Mexico Seeks Ways to Achieve Growth for All

January 10, 2013


President Enrique Peña Nieto and panelists at the opening ceremony of Foro Mexico 2013.

  • International experts gather to debate policies for inclusive development
  • Productivity, an efficient State and green growth among topics discussed.
  • Mexico has the potential and the strength to overcome its current development challenges.

Question: What do Disney, the Hall of Fame and Foro México 2013 have in common? Answer: a hashtag. 

#ForoMx2013 a top gathering of political and development leaders, became a trending topic across Mexico on Wednesday, highlighting the global importance of such meetings –one of Mexico’s new President, Enrique Peña Nieto, first official acts in office.

In a packed and vibrant room at Centro Banamex, only matched online by a virtual crowd of millions, Peña Nieto opened the forum emphasizing some of the opportunities that lie ahead for Mexico as it enters a new political phase: making sure that Mexicans have a safety net to fall upon, that growth is “green” and sustainable, and that the economy is competitive.  

Peña Nieto was on to something. The notion of development for all seems to be gathering pace among Mexicans. From the minute the President arrived to kick off the Foro, the room lit up with attendees brimming with excitement and energy. On the productivity panel alone, about 40 questions were submitted in writing, according to the moderator.

Karla Ornelas, participant in the Forum, said for example that she was particularly interested in green growth, while Juan Antonio Díaz Cruz, from the Mexican Ministry of Foreign Affairs, said he was interested in the integration of Mexico at a global level.

These were just some of the issues discussed today at the Forum Mexico 2013, organized by the World Bank, the OECD, the IDB and the ECLAC.  

Transcending barriers to grow

Mexican and international experts talked to large and diverse audience about how development and growth can include all Mexicans.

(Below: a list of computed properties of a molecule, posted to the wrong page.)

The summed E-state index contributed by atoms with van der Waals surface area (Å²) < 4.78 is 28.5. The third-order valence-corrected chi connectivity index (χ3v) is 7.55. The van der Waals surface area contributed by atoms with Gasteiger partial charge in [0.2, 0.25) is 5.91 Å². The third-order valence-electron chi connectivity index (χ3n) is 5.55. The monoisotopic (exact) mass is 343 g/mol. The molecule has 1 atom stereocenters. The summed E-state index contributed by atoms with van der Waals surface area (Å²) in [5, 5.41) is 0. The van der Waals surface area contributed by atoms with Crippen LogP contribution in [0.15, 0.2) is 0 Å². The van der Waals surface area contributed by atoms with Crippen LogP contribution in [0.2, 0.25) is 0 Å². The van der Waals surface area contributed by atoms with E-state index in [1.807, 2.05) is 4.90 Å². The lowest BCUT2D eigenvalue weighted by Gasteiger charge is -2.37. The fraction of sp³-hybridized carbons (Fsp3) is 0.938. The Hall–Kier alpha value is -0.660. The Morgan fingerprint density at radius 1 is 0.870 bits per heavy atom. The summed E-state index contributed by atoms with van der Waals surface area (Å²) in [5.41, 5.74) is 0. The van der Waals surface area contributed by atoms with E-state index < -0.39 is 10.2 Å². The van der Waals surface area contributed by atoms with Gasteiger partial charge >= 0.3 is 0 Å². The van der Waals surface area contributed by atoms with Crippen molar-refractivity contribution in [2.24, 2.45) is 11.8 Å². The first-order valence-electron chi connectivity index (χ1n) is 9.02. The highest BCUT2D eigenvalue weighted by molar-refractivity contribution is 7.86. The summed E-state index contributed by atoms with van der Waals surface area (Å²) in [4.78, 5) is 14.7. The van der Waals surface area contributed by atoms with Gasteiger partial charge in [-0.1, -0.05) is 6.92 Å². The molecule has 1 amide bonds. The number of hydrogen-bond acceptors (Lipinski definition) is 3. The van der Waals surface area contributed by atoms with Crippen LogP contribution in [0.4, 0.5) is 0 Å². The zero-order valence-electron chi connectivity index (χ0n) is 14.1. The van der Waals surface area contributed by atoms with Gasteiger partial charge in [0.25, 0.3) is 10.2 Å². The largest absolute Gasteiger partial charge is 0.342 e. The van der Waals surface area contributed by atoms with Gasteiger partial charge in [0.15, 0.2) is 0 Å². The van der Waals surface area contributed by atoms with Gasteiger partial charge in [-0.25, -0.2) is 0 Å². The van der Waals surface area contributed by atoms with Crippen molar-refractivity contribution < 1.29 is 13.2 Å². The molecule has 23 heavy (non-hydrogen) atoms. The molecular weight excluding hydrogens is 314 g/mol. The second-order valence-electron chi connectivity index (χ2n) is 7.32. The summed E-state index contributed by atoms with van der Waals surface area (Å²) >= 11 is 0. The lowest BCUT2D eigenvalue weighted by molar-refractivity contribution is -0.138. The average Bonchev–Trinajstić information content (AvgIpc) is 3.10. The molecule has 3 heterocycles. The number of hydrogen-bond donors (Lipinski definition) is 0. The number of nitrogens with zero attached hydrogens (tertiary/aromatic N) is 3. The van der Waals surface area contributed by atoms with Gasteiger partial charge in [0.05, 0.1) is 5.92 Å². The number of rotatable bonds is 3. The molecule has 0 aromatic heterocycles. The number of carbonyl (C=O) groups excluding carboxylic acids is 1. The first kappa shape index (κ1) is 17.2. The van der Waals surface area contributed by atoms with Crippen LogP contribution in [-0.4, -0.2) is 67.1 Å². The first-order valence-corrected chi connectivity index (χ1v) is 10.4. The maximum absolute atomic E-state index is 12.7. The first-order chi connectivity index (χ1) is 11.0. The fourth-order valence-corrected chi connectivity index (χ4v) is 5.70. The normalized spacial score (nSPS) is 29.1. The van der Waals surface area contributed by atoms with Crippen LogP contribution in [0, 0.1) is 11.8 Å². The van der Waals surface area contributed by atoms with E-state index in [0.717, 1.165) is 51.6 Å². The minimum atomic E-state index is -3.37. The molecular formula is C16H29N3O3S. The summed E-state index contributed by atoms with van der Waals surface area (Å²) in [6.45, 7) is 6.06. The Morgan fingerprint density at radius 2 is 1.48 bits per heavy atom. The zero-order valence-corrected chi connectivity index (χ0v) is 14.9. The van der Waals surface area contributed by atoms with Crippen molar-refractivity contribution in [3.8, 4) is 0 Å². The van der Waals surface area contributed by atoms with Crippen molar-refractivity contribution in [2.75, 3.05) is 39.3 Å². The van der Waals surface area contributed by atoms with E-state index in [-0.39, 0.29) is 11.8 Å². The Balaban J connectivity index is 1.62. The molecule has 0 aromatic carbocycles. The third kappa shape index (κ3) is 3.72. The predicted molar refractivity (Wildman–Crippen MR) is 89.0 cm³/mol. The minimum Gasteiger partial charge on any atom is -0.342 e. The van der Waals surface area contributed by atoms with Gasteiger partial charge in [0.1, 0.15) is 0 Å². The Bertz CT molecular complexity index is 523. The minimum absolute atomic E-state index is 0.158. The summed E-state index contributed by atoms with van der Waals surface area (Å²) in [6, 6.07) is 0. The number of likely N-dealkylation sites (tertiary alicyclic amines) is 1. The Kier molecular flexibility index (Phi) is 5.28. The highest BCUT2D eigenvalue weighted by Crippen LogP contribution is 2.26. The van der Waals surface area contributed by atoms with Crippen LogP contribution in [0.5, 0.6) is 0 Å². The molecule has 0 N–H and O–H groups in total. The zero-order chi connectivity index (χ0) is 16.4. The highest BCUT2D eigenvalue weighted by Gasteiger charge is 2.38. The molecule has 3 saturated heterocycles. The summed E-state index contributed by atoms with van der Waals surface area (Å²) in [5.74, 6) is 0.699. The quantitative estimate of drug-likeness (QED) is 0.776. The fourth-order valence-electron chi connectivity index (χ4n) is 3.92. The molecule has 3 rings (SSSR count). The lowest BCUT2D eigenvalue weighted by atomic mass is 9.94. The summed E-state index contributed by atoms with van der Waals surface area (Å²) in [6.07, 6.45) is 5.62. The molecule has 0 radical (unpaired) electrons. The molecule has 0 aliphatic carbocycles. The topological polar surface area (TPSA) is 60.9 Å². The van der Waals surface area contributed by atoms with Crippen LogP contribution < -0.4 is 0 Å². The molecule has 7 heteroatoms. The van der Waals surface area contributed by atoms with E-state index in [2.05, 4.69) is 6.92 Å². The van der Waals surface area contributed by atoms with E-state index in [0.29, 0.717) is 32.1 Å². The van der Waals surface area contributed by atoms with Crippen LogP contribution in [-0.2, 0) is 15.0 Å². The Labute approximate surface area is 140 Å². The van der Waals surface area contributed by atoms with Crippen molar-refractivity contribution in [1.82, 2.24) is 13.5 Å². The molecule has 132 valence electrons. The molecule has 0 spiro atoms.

"We as Mexicans know, and we still have to recognize yet more the strength that we have as country, the great richness that we have and the enormous potential that we have,” said Mexican President Enrique Peña Nieto during the event.

“Mexico could transcend the barrier of being a middle income country in the next decades if it finds the formula to grow in a sustainable way,” said Hasan Tuluy, World Bank Vice President for Latin America and the Caribbean. He added that although the country was without doubt a regional power, it wasn’t growing at the pace it could and should. The income level per person in Mexico is only the third than in the US, for example.

Mexico could boost its growth by focusing on productivity. More innovation, research and improving education are just some of the issues that have to be tackled so that productivity can be enhanced, according to Tuluy.

“The key to reduce poverty and inequality is employment. That is the master key. And that is where we have to concentrate our efforts: in how we get the workers, the women and youth out of low-productivity and low-paying industries,” said Alicia Bárcena, Executive Secretary of the Economic Commission for Latin America and the Caribbean.

" Mexico could transcend the barrier of being a middle income country in the next decades if it finds the formula to grow in a sustainable way. "

Hasan Tuly

World Bank Vice President For Latin America and the Caribbean

Multilateral officials also discussed the role of public policies and reforms in spurring development.

“There is no doubt that without prudent public policies and solid institutions, the benefits of the external environment, as favorable as they may be, get diluted,” stated Luis Alberto Moreno, President of the Inter-American Development Bank.

OECD’s secretary General  José Ángel Gurría, seconded Moreno’s arguments. 

“There are objective reasons for optimism, especially in the field of political governance, but the proposed reforms are no option any more: they are an absolute necessity, indispensable, essential, urgent,” Gurria said.

Income level per person is a third of the level in the US

Another challenge is the increasing number of poor following the 2008 crisis. More than 40 million Mexicans still lived in poverty and 11.7 million in extreme poverty in 2011, according to CONEVAL.

However, at the same time, the middle class has grown over the past decade – it now represents over 26% of the population.

Mexico’s social protection programs like Oportunidades or Seguro Popular have benefited many, but to be even more effective,, coverage and coordination can be improved.

Cutting emission by half in 2050

Mexico is one of the countries with the richest biodiversity in the world, and has recently passed an environment law to protect it. The pioneering law states that emissions will be cut by 50%  by 2050.

Mexico has already progressed in some areas and can go even further in urban planning or administration of natural resources, among other things, says Hasan Tuluy.

In multiple areas, the World Bank has had a long collaboration with Mexico. The institution supports and accompanies the country with a vast package of services that includes lending, reports, technical assistance and bringing together key stakeholders and decision-makers, to develop tailored development solutions for Mexico.